As with the table cells covered in previous chapters, you can create your own tree cell renderers and editors. The default renderers and editors usually do the trick, but you’re probably reading this because they don’t do the trick for you, so forge onward! If you went through building your own renderers and editors for tables, you’ll find this material quite familiar. The tree uses renderers and editors in much the same way that tables do.
Why would I want to render a node? Good question. One reason is that you want to modify the look-and-feel of a tree without writing a whole UI package for trees. If you had some special way of presenting the “selected” look, for example, you could write your own tree renderer, and still use the default look-and-feel stuff for all of your other components. You might want to render something other than a string with an icon for the nodes of your tree. Or, as we mentioned above, you might want tooltips that vary based on the particular node you rest your cursor on. As always, “because I can” is also a good reason.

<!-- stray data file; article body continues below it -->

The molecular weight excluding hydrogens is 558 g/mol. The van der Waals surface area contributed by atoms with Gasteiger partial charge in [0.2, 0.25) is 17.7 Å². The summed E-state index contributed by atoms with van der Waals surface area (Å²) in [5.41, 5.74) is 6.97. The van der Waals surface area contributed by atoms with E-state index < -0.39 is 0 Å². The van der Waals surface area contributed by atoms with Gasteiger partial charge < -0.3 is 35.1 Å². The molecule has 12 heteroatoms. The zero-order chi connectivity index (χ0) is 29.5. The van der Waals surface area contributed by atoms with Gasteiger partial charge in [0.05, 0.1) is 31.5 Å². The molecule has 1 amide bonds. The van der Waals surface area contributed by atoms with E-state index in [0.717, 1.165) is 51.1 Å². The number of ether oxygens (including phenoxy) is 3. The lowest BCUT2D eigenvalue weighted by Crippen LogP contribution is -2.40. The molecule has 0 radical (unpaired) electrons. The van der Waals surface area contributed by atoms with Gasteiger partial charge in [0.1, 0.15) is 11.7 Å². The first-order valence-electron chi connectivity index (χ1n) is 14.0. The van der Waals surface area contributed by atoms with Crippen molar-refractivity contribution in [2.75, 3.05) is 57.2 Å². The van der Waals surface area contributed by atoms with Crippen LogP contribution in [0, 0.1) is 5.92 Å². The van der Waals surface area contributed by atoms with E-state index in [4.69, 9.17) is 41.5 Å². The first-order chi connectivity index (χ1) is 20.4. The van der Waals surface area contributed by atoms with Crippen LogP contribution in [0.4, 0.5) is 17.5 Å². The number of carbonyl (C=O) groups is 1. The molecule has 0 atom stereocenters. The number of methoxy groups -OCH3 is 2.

we tackle creating our own renderers, we should point out that the
look-and-feel lets you modify the set of icons used by a tree for the
leaves and folders. To change the icons, you use the
UIManager class and the look-and-feel icons for
trees. You can also use the client property
JTree.lineStyle to affect the type of lines drawn from folders to leaves. ...